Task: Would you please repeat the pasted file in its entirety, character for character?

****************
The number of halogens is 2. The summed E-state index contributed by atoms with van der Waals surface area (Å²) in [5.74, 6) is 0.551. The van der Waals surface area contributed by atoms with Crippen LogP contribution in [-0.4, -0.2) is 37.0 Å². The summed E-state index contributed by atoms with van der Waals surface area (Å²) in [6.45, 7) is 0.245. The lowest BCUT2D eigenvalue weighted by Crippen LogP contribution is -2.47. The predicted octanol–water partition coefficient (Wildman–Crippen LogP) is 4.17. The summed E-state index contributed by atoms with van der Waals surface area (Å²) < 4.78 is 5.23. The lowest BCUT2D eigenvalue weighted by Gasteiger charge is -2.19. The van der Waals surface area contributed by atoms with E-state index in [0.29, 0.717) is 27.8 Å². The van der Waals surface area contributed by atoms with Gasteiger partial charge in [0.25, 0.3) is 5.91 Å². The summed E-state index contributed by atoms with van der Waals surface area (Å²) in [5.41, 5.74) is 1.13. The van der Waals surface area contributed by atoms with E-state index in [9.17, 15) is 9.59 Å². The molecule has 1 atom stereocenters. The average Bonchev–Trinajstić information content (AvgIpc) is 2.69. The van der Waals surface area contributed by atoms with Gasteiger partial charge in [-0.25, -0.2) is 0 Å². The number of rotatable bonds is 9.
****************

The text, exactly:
The number of halogens is 2. The summed E-state index contributed by atoms with van der Waals surface area (Å²) in [5.74, 6) is 0.551. The van der Waals surface area contributed by atoms with Crippen LogP contribution in [-0.4, -0.2) is 37.0 Å². The summed E-state index contributed by atoms with van der Waals surface area (Å²) in [6.45, 7) is 0.245. The lowest BCUT2D eigenvalue weighted by Crippen LogP contribution is -2.47. The predicted octanol–water partition coefficient (Wildman–Crippen LogP) is 4.17. The summed E-state index contributed by atoms with van der Waals surface area (Å²) < 4.78 is 5.23. The lowest BCUT2D eigenvalue weighted by Gasteiger charge is -2.19. The van der Waals surface area contributed by atoms with E-state index in [0.29, 0.717) is 27.8 Å². The van der Waals surface area contributed by atoms with Gasteiger partial charge in [0.25, 0.3) is 5.91 Å². The summed E-state index contributed by atoms with van der Waals surface area (Å²) in [5.41, 5.74) is 1.13. The van der Waals surface area contributed by atoms with E-state index in [9.17, 15) is 9.59 Å². The molecule has 1 atom stereocenters. The average Bonchev–Trinajstić information content (AvgIpc) is 2.69. The van der Waals surface area contributed by atoms with Gasteiger partial charge in [-0.25, -0.2) is 0 Å². The number of rotatable bonds is 9.